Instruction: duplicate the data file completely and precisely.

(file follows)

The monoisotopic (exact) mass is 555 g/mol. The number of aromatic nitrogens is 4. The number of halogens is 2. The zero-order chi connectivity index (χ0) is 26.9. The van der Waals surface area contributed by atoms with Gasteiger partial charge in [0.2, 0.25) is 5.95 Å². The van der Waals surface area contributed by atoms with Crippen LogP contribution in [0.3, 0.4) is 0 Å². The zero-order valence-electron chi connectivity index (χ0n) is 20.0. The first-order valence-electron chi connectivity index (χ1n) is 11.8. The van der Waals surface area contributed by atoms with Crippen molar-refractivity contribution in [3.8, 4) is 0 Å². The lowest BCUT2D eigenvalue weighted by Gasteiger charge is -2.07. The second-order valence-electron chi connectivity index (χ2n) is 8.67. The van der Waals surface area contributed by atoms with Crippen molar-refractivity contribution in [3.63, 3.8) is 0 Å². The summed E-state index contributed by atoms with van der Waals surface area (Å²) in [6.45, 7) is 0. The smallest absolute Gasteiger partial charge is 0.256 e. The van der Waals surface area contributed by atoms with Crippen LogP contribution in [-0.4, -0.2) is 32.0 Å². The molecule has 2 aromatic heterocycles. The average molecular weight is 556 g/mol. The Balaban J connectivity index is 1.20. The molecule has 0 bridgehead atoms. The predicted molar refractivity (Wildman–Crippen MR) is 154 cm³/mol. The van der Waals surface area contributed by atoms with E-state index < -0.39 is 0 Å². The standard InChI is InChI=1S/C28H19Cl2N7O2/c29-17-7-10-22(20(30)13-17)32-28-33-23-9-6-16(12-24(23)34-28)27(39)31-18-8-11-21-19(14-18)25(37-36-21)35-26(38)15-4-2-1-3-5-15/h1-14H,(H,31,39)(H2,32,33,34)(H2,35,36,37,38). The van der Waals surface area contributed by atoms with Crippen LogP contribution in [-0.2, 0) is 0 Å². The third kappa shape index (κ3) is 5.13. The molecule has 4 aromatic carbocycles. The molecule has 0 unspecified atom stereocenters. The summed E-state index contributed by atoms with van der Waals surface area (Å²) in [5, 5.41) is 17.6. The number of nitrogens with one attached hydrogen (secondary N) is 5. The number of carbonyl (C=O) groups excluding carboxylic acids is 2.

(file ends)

The monoisotopic (exact) mass is 555 g/mol. The number of aromatic nitrogens is 4. The number of halogens is 2. The zero-order chi connectivity index (χ0) is 26.9. The van der Waals surface area contributed by atoms with Gasteiger partial charge in [0.2, 0.25) is 5.95 Å². The van der Waals surface area contributed by atoms with Crippen LogP contribution in [0.3, 0.4) is 0 Å². The zero-order valence-electron chi connectivity index (χ0n) is 20.0. The first-order valence-electron chi connectivity index (χ1n) is 11.8. The van der Waals surface area contributed by atoms with Crippen molar-refractivity contribution in [3.8, 4) is 0 Å². The lowest BCUT2D eigenvalue weighted by Gasteiger charge is -2.07. The second-order valence-electron chi connectivity index (χ2n) is 8.67. The van der Waals surface area contributed by atoms with Crippen molar-refractivity contribution in [3.63, 3.8) is 0 Å². The summed E-state index contributed by atoms with van der Waals surface area (Å²) in [6.45, 7) is 0. The smallest absolute Gasteiger partial charge is 0.256 e. The van der Waals surface area contributed by atoms with Crippen LogP contribution in [-0.4, -0.2) is 32.0 Å². The molecule has 2 aromatic heterocycles. The average molecular weight is 556 g/mol. The Balaban J connectivity index is 1.20. The molecule has 0 bridgehead atoms. The predicted molar refractivity (Wildman–Crippen MR) is 154 cm³/mol. The van der Waals surface area contributed by atoms with E-state index < -0.39 is 0 Å². The standard InChI is InChI=1S/C28H19Cl2N7O2/c29-17-7-10-22(20(30)13-17)32-28-33-23-9-6-16(12-24(23)34-28)27(39)31-18-8-11-21-19(14-18)25(37-36-21)35-26(38)15-4-2-1-3-5-15/h1-14H,(H,31,39)(H2,32,33,34)(H2,35,36,37,38). The van der Waals surface area contributed by atoms with Crippen LogP contribution in [-0.2, 0) is 0 Å². The third kappa shape index (κ3) is 5.13. The molecule has 4 aromatic carbocycles. The molecule has 0 unspecified atom stereocenters. The summed E-state index contributed by atoms with van der Waals surface area (Å²) in [5, 5.41) is 17.6. The number of nitrogens with one attached hydrogen (secondary N) is 5. The number of carbonyl (C=O) groups excluding carboxylic acids is 2.